Materials and Methods
Cell culture, chemicals and adenovirus infection. The culture condition of all breast cancer cell lines has been described previously.(7,10) MG-132 (Calbiochem, San Diego, CA, USA), valproic acid (VPA) (Wako, Osaka, Japan) and 5-azacytidine (Sigma, St Louis, MO, USA) were purchased. Methods for adenovirus infection have been described previously.(7)
RT-PCR. RNA isolation and RT-PCR were performed as described previously.(11) The primer sets used were as follows: 5′-TTG GTT GGG GAG ATC GGC GCT TG and 5′-GGG GCT GAA CTC TTG GCT ATT CTC for NIK; 5′-GGT CAG AAG GAT TCC TAT GT and 5′-GGT GTT GAA GGT CTC AAA CA for β-actin; 5′-ATT GAG CGG AAG ATT CAA CT and 5′-TGT GGA TTT CTT GTC ATA GA for RelB.
Western blotting. Western blotting analysis was performed as described previously.(11) The antibodies used were anti-NIK (Cell Signaling Technologies, Beverly, MA, USA), anti-p52 (Millipore, Bedford, MA, USA) and anti-α-tubulin (Calbiochem).
Reporter construct and luciferase assay. The NIK promoter-driven luciferase reporter construct was generated by the insertion of several NIK promoter regions, which was determined based on the transcriptional start site of the NIK (MAP3K14) gene (NM_003954.2), into the pGL4.10 vector (Promega, Madison, WI, USA). Various NIK promoter regions were amplified from the human sperm genome DNA pool by PCR with appropriate primers. Luciferase assays were performed as described previously.(11)
Bisulfite sequencing analysis. Bisulfite sequencing analysis was performed as described previously.(12) The mixture of salmon sperm DNA (5 μg) and untreated or in vitro methylated NIK promoter (−8017/+76) in pGL4.10 (40 pg) using SssI methylase and S-adenosylmethionine (New England BioLabs, Beverly, MA, USA) was used as a negative or positive control, respectively. The NIK promoter region (−684/−313, −338/−79, −97/+451 and +432/783) of bisulfite modified MCF-7 cells genomic DNA (5 μg) and control samples were amplified using AccuPrime Taq DNA polymerase (Invitrogen, Carlsbad, CA, USA) with appropriate primers and subcloned in pT7blue vector (Novagen, Madison, WI, USA). Three independent clones of each region were sequenced.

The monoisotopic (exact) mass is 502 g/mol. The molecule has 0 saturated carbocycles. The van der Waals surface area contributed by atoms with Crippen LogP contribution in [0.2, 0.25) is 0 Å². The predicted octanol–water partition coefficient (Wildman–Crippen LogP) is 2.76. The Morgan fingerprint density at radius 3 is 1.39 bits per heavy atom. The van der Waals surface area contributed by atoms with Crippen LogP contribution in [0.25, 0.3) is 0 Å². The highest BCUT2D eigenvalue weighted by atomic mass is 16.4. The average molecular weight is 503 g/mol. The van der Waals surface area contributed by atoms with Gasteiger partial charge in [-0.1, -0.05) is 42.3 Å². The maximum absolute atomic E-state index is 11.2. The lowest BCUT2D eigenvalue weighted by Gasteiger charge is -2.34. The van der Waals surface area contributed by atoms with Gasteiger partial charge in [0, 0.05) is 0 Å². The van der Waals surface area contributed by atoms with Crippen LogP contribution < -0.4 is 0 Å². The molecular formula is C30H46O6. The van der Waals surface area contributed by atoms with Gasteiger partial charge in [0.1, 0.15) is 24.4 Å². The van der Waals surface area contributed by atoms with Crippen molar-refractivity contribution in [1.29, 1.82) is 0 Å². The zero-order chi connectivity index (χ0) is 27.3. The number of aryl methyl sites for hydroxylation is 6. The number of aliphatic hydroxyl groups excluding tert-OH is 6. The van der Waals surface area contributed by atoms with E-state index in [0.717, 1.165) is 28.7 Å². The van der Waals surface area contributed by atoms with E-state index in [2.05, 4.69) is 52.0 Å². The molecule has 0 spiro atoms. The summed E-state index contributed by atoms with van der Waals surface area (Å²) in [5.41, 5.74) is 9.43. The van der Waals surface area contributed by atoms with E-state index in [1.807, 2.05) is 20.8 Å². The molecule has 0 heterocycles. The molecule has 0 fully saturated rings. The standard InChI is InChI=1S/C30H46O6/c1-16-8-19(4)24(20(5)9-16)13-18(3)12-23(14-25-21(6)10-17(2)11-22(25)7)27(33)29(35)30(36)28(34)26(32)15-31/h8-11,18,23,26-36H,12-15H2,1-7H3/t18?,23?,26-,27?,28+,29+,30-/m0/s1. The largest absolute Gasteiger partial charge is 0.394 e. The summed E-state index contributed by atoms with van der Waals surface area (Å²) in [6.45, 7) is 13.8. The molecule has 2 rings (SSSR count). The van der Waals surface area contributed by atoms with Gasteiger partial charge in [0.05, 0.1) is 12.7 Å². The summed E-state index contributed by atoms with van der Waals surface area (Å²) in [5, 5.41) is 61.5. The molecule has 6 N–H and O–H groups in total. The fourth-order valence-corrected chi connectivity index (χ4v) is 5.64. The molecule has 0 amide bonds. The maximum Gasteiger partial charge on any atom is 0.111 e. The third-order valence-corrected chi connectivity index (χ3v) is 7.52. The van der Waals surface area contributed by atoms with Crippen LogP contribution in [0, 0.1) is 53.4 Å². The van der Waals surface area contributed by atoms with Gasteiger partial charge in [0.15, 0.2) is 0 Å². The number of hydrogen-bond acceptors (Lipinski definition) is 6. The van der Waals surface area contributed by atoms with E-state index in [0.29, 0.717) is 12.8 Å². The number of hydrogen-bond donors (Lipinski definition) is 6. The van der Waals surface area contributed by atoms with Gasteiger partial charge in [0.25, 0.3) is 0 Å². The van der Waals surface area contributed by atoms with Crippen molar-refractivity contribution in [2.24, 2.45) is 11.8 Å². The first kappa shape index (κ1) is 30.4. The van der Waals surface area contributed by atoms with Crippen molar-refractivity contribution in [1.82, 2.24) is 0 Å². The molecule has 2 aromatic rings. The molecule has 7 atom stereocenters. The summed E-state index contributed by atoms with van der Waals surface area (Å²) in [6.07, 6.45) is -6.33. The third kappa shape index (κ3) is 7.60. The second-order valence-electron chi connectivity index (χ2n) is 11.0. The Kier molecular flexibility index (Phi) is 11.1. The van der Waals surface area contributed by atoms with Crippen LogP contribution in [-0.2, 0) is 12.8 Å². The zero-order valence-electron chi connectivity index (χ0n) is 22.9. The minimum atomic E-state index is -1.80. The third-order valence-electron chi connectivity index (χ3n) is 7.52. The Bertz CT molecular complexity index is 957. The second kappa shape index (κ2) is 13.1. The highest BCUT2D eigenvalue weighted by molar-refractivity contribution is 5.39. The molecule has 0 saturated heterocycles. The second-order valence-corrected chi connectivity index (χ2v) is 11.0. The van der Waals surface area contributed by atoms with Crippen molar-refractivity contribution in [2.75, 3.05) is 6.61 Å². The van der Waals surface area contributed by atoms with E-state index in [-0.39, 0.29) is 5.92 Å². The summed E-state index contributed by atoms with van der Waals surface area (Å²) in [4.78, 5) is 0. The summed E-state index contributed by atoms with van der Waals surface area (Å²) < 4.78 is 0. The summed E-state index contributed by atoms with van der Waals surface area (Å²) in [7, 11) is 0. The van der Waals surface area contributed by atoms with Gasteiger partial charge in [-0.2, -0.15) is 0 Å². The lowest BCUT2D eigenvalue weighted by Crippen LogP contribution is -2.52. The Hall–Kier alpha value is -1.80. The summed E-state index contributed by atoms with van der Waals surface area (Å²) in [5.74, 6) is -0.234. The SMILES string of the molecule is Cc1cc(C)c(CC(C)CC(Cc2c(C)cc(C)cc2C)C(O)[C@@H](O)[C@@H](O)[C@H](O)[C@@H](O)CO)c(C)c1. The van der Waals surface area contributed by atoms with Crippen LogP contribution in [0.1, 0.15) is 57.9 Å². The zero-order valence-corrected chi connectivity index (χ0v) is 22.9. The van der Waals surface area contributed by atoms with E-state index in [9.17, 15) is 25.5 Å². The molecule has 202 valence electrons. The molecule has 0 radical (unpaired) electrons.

Chromatin immunoprecipitation (ChIP) assay. A ChIP assay was performed as described previously.(13) The antibody against acetylated histone-H3 was purchased from Millipore. The immunoprecipitation efficiency of the NIK promoter region (−263 to −152) was analyzed by real-time PCR using a FastStart Universal SYBR Green Master (Roche, Indianapolis, IN, USA) according to the manufacturer’s instructions. The primer set used was 5′-ACA TCG TCC GGA AAT AGT GC and 5′-CCT ACG CCA ACC AAT GAG AC.